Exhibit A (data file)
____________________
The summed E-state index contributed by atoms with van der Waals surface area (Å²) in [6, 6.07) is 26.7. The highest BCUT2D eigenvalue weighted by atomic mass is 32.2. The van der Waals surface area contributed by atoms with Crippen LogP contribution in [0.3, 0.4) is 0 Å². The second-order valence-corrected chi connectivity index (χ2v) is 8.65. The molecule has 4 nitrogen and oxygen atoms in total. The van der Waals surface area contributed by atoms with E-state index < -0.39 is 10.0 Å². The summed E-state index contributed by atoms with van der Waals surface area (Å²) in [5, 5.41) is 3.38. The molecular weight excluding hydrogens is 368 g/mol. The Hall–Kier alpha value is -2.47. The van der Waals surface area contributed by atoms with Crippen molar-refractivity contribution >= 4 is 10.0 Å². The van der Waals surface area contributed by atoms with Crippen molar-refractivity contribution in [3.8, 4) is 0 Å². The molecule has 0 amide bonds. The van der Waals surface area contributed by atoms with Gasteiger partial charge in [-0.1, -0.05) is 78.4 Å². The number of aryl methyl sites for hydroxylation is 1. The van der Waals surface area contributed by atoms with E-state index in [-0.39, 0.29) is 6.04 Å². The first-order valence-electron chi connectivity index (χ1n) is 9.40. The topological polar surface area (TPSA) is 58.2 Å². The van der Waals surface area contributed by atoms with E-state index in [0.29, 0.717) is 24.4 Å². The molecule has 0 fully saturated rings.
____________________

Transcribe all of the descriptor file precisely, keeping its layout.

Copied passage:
The summed E-state index contributed by atoms with van der Waals surface area (Å²) in [6, 6.07) is 26.7. The highest BCUT2D eigenvalue weighted by atomic mass is 32.2. The van der Waals surface area contributed by atoms with Crippen LogP contribution in [0.3, 0.4) is 0 Å². The second-order valence-corrected chi connectivity index (χ2v) is 8.65. The molecule has 4 nitrogen and oxygen atoms in total. The van der Waals surface area contributed by atoms with E-state index < -0.39 is 10.0 Å². The summed E-state index contributed by atoms with van der Waals surface area (Å²) in [5, 5.41) is 3.38. The molecular weight excluding hydrogens is 368 g/mol. The Hall–Kier alpha value is -2.47. The van der Waals surface area contributed by atoms with Crippen molar-refractivity contribution >= 4 is 10.0 Å². The van der Waals surface area contributed by atoms with Crippen molar-refractivity contribution in [3.8, 4) is 0 Å². The molecule has 0 amide bonds. The van der Waals surface area contributed by atoms with Gasteiger partial charge in [-0.1, -0.05) is 78.4 Å². The number of aryl methyl sites for hydroxylation is 1. The van der Waals surface area contributed by atoms with E-state index in [-0.39, 0.29) is 6.04 Å². The first-order valence-electron chi connectivity index (χ1n) is 9.40. The topological polar surface area (TPSA) is 58.2 Å². The van der Waals surface area contributed by atoms with E-state index in [0.29, 0.717) is 24.4 Å². The molecule has 0 fully saturated rings.